The project demonstrates progress being made to support high-performance graphics in Web applications.
While Apple's decision to exclude Flash technology from its iPad may have content creators fretting about the lack of designer-friendly HTML5 authoring tools, the company's ally-turned-rival, Google, has proven at least that HTML5 Web apps are capable of delivering computationally demanding graphics.
In a blog post on Thursday -- one of the few that day from Google that wasn't an April Fool's joke -- developer programs engineer Chris Ramsdale revealed the existence of an HTML5 port of id Software's Quake II engine. It's the product of Google's 20% time policy, which allows Google engineers to spend 1/5 of their work hours on projects outside the scope of their formal job descriptions.
The code -- which must be built and installed before it will run -- re-creates Quake II in a Web browser, either Google Chrome or Apple Safari. This may seem redundant, given that one can already play Quake Live, which relies on the id Tech 3 engine derived from Quake III, in a Web browser.
But Quake Live requires a graphics rendering plug-in. Requiring users to install a plug-in is widely regarded as undesirable because it can limit product adoption. Flash, having become ubiquitous over the years, represents an exception to this rule, or at least it did until Apple intervened.
Google's Quake II port does not require a plug-in. It utilizes WebGL, the Canvas API, HTML 5 <audio> elements, the local storage API, and WebSockets -- all part of the evolving HTML5 specification -- to run in unmodified versions of Chrome or Safari.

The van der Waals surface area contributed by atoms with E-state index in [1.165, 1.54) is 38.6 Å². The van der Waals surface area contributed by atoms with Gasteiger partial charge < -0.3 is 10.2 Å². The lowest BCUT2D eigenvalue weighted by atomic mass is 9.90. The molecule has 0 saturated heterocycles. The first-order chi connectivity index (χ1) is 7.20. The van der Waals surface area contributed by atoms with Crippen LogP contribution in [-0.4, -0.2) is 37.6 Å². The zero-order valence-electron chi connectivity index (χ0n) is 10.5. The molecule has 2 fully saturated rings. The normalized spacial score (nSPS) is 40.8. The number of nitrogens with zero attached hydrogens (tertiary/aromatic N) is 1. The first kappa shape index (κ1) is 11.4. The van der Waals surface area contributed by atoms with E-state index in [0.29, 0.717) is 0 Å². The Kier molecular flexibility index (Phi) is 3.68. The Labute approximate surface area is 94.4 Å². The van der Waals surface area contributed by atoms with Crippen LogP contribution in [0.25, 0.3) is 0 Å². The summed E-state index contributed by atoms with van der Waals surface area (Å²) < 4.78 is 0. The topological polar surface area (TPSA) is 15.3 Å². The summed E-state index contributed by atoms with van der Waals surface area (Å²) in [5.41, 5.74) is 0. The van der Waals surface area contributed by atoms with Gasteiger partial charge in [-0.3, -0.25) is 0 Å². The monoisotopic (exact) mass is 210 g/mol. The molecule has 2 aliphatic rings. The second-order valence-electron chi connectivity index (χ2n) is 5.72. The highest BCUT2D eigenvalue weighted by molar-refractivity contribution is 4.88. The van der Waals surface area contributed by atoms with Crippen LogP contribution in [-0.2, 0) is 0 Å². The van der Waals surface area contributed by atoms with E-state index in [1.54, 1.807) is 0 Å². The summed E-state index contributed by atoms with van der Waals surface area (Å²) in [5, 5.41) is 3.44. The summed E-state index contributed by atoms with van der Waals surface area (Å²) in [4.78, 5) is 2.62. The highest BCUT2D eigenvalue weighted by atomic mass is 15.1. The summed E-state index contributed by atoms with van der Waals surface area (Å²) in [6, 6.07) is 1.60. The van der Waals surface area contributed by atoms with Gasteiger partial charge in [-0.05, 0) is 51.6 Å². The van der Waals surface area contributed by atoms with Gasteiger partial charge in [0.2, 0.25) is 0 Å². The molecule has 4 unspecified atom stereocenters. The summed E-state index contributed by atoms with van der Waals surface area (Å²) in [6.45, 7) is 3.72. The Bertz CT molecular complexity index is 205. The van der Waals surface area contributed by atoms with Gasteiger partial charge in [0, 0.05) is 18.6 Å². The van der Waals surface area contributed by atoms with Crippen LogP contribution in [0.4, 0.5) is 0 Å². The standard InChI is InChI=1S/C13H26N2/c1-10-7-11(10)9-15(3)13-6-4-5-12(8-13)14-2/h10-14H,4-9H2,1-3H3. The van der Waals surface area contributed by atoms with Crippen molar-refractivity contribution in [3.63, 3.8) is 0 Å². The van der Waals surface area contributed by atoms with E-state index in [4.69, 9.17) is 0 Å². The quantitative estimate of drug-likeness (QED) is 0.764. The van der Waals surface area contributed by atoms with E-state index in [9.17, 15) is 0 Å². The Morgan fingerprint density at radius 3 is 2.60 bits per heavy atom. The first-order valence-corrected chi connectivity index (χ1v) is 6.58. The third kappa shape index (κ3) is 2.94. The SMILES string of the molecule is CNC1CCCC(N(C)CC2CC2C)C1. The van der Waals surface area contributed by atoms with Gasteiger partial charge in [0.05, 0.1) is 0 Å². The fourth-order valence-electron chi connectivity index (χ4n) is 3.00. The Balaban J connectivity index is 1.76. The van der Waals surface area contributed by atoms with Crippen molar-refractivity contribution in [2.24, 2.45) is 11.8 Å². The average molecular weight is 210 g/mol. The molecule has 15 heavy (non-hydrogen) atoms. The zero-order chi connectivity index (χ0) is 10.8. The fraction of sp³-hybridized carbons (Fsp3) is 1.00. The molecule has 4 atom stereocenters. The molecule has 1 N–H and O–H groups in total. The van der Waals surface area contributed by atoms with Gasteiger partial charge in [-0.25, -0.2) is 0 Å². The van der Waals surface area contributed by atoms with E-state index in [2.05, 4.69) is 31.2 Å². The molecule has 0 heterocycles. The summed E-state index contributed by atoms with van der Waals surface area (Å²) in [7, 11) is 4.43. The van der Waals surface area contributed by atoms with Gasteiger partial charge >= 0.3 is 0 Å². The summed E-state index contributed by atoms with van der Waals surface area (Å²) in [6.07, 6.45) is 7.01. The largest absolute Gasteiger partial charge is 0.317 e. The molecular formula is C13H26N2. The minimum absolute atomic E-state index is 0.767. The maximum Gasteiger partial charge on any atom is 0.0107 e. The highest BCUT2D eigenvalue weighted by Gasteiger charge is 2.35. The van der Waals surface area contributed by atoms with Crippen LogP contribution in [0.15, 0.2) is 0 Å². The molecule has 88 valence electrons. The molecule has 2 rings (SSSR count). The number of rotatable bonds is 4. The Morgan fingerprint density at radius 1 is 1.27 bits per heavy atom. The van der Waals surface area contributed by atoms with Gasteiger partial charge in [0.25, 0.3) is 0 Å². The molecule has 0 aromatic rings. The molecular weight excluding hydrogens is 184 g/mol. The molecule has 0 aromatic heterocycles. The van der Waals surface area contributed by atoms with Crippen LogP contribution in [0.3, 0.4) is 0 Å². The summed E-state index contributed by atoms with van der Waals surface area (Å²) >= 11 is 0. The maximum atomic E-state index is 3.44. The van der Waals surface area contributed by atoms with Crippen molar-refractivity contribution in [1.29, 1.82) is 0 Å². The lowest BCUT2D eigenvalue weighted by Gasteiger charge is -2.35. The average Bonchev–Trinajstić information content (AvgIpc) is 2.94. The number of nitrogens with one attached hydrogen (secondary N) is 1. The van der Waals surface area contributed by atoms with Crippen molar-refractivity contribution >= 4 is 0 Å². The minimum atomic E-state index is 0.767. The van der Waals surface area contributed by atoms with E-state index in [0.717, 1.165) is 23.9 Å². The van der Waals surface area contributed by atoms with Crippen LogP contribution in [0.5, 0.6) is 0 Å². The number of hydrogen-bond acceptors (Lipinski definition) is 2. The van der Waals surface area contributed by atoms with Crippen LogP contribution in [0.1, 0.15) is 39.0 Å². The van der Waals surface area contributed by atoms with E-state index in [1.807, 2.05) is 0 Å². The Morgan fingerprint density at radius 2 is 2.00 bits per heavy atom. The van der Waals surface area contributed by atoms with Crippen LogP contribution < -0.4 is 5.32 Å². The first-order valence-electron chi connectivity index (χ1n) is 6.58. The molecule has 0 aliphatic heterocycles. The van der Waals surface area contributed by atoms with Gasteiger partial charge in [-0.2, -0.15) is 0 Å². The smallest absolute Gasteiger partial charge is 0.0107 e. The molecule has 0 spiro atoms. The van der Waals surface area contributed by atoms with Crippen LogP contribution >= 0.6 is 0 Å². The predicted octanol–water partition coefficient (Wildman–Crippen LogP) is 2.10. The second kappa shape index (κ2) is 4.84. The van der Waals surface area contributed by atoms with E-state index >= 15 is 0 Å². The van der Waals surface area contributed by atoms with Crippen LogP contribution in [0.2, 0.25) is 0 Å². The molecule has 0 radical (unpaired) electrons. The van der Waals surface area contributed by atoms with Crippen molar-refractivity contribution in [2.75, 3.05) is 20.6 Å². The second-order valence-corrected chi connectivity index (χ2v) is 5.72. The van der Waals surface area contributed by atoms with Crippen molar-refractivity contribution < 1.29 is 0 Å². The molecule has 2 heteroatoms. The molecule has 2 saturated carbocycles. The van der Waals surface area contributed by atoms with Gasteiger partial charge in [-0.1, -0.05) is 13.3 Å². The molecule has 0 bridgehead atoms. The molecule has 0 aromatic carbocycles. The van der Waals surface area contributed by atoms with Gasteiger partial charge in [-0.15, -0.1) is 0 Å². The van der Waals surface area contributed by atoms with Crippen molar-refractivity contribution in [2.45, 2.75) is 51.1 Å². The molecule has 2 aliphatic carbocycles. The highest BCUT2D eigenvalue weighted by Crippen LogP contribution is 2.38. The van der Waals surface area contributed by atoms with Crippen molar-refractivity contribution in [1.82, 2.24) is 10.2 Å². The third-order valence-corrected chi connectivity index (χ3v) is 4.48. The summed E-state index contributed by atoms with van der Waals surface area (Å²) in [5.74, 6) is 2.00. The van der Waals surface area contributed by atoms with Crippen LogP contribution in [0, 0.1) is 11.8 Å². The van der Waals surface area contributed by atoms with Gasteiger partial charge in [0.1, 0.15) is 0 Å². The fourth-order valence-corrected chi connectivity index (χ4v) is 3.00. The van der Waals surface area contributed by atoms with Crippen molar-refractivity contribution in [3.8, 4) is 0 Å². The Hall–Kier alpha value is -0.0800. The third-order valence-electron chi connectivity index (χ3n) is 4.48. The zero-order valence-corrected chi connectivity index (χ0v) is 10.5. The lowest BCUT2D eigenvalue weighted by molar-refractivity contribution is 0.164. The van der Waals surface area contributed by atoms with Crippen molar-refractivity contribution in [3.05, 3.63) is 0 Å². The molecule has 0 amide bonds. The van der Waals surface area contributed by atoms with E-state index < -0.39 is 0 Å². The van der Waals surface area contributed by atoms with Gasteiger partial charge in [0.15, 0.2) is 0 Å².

Project contributor Ray Cromwell, CTO and co-founder of Timefire, says that the project demonstrates that Web browsers are capable of running sophisticated graphics.
"For years, people have assumed the browser was a poor platform for this kind of thing, and that you'd need something like Flash, Silverlight, JavaFX, or native code," he said in a blog post. "While it is true that you should not expect the browser to rival triple-A titles like Far Cry or Call of Duty in the browser, there is no reason why lots of casual games that used to be implemented in Flash, or are now implemented in Objective-C on the iPhone/iPad can't be done using similar techniques we've used."
Cromwell reported getting frame rates of 20-25fps using Google Chrome on a MacBook and about 45fps on a Mac Pro desktop. Another project contributor reported seeing frame rates of up to 60fps on his Linux notebook, he said.